TURPAN, China (AFP) - Armed police in China's ethnically divided Xinjiang blocked the road Thursday to the site of riots that left 27 people dead a day earlier, in the restive region's deadliest violence in years.
Officers stationed 40 kilometres outside Turpan city's Lukqun township checked car passengers' IDs and barred journalists from entering, citing safety concerns.
A visitor in Turpan - which lies about 250 kilometres from the regional capital Urumqi - said he saw another roadblock with armed officers and about 20 police vehicles.
The Xinhua state news agency said Wednesday that "knife-wielding mobs" attacked police stations and other locations, and nine police or security guards and eight civilians were killed before police opened fire.
A resident surnamed Chai said a helicopter arrived on the scene along with many police and soldiers.
Xinjiang is home to around 10 million members of the mostly Muslim Uighur ethnic minority. Many complain of religious and cultural repression by Chinese authorities.
Authorities deny that and have pushed investment in the resource-rich region in an attempt to boost development and growth.
A handful of residents in Turpan interviewed by AFP on Thursday said they had heard about the incident but declined to elaborate.
Life went on as normal as residents napped on the side of the road near mud-brick homes and grape fields.
The reason for Wednesday's violence was not immediately clear.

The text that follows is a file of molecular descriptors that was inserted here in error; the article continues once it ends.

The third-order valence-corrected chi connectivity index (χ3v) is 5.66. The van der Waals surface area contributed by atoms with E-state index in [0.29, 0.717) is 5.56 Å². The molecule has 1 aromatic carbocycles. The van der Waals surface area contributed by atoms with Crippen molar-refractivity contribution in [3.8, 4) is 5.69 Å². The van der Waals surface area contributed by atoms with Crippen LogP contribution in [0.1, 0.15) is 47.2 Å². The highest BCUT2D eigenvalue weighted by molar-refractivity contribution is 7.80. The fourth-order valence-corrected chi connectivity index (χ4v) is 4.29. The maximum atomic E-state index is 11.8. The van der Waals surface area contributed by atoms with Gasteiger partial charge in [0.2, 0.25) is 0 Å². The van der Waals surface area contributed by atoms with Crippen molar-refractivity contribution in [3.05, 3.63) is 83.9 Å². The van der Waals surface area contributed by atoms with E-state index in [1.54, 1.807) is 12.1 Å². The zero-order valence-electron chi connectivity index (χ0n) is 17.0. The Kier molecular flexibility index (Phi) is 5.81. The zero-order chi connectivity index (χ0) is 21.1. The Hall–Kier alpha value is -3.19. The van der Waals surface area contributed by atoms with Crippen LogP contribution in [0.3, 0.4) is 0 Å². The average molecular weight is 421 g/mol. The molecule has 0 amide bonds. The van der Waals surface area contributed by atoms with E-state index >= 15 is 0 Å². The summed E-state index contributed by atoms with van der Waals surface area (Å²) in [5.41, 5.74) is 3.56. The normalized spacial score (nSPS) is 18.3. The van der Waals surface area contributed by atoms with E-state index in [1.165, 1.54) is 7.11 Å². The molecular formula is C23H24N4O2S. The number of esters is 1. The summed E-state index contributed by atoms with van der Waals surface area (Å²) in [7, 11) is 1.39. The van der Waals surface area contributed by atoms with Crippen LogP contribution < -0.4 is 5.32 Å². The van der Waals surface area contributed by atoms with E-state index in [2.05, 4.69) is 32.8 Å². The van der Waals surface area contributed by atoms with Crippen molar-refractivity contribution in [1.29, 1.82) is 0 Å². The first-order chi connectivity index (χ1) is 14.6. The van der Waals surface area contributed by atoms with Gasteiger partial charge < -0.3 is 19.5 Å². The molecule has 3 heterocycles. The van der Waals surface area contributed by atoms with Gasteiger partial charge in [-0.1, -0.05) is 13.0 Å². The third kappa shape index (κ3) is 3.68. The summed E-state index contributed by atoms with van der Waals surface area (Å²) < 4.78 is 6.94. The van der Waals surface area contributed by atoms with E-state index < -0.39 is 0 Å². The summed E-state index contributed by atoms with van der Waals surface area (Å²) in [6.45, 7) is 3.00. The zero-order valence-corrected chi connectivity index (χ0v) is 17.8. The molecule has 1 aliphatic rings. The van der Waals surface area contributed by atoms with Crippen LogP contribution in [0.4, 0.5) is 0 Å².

A verified Twitter account by state-run broadcaster CCTV called the incident a "riot", saying it was correcting an earlier message which described it as an "insurgent attack".
According to official figures, 46 per cent of Xinjiang's population are Uighur, while another 39 per cent are Han Chinese, after millions from the majority group moved there in recent decades to find work.
The Han settlement drive has caused friction with the existing community.
Similar tensions have arisen in Tibet, which neighbours Xinjiang to the south.
Both are home to sizeable ethnic minority populations and are officially "autonomous regions" despite close oversight by Beijing.
Xinjiang saw its worst ethnic violence in years in July 2009 when riots involving Uighurs and Han settlers in Urumqi left around 200 people dead.
Chinese authorities closely restrict information about unrest in Xinjiang, blocking access across the region for several months after the violence in 2009.